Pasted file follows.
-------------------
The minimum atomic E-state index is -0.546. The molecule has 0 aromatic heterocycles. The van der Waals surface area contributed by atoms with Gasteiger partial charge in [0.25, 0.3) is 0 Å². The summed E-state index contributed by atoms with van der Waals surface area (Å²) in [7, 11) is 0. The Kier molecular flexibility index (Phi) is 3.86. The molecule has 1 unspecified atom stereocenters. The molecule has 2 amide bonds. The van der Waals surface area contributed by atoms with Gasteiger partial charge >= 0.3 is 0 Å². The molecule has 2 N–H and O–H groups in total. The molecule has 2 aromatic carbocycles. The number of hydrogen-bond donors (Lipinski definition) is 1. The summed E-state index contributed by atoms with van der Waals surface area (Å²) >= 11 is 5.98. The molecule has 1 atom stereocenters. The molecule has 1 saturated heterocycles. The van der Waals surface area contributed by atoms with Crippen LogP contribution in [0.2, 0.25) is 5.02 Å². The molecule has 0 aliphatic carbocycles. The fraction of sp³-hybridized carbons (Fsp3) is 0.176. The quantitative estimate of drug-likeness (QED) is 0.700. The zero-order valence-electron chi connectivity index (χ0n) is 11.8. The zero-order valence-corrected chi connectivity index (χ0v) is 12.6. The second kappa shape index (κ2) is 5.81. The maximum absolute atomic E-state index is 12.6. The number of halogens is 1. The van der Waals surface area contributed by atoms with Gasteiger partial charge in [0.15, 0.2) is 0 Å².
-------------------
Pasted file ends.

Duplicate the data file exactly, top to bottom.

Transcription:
The minimum atomic E-state index is -0.546. The molecule has 0 aromatic heterocycles. The van der Waals surface area contributed by atoms with Gasteiger partial charge in [0.25, 0.3) is 0 Å². The summed E-state index contributed by atoms with van der Waals surface area (Å²) in [7, 11) is 0. The Kier molecular flexibility index (Phi) is 3.86. The molecule has 1 unspecified atom stereocenters. The molecule has 2 amide bonds. The van der Waals surface area contributed by atoms with Gasteiger partial charge >= 0.3 is 0 Å². The molecule has 2 N–H and O–H groups in total. The molecule has 2 aromatic carbocycles. The number of hydrogen-bond donors (Lipinski definition) is 1. The summed E-state index contributed by atoms with van der Waals surface area (Å²) >= 11 is 5.98. The molecule has 1 atom stereocenters. The molecule has 1 saturated heterocycles. The van der Waals surface area contributed by atoms with Crippen LogP contribution in [0.2, 0.25) is 5.02 Å². The molecule has 0 aliphatic carbocycles. The fraction of sp³-hybridized carbons (Fsp3) is 0.176. The quantitative estimate of drug-likeness (QED) is 0.700. The zero-order valence-electron chi connectivity index (χ0n) is 11.8. The zero-order valence-corrected chi connectivity index (χ0v) is 12.6. The second kappa shape index (κ2) is 5.81. The maximum absolute atomic E-state index is 12.6. The number of halogens is 1. The van der Waals surface area contributed by atoms with Gasteiger partial charge in [0.15, 0.2) is 0 Å².